Gina O. July 6, 2018
Sounds delicious. How long will the sauce keep in the fridge?
Emma L. July 8, 2018
It should be good for several days—but may spoil quicker than other compote butters because of the juicy tomatoes.
Eri G. February 11, 2020
That's a problem I have with such recipes that say, "Store in the fridge for pasta emergencies" and the like. It implies that you can keep such things in the fridge at least for weeks/months when the reality is that they are much more delicate and won't last much longer than it takes to make them. It sounds to me as though there isn't any point in making them "ahead" because they don't last at all. BOO! This is borderline false advertising in my book. It certainly won't keep me from trying it, though. It sounds amazing. :)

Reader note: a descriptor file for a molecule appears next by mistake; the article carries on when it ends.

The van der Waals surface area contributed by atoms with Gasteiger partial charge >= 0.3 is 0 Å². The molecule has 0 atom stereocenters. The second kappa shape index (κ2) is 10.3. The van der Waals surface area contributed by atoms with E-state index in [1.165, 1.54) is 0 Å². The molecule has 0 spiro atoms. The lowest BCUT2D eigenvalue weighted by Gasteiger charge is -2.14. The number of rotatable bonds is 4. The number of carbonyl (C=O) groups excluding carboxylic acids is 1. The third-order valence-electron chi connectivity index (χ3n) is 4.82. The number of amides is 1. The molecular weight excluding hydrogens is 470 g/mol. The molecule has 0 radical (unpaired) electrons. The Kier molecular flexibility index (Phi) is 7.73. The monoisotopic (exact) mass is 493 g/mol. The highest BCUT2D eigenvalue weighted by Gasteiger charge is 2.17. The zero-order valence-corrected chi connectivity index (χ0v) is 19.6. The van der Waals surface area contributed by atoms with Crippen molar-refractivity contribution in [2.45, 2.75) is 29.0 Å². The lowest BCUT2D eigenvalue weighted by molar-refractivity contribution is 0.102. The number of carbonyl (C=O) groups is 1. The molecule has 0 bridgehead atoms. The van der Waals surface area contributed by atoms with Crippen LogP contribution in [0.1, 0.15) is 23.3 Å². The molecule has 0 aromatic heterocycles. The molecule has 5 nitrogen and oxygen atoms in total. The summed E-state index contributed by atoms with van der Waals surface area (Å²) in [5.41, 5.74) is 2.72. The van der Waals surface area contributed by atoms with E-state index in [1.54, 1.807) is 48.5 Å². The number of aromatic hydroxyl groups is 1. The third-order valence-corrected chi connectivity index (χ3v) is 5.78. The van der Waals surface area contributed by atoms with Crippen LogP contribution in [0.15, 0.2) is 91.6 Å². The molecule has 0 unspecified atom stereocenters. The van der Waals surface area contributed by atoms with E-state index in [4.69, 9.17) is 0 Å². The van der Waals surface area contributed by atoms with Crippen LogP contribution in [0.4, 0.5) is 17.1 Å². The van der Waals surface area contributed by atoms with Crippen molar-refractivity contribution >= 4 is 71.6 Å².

Bobbie V. September 1, 2020
Can it be frozen?
Theresa July 6, 2018
How much pasta do you use?
Emma L. July 8, 2018
Hi Theresa! Figure about 1/2 cup tomato butter per 1 pound of pasta. That said, this is the sort of recipe I always eyeball, adding bit by bit to taste. (There's no such thing as an over-buttered noodle, right?)
Theresa July 12, 2018
Thank you so much!
Misty212 July 4, 2018
Would a hand blender work too? I don't have a processor.
Emma L. July 5, 2018
It might! I haven't tested that method with this recipe, so I can't say for sure. If you try, let me know!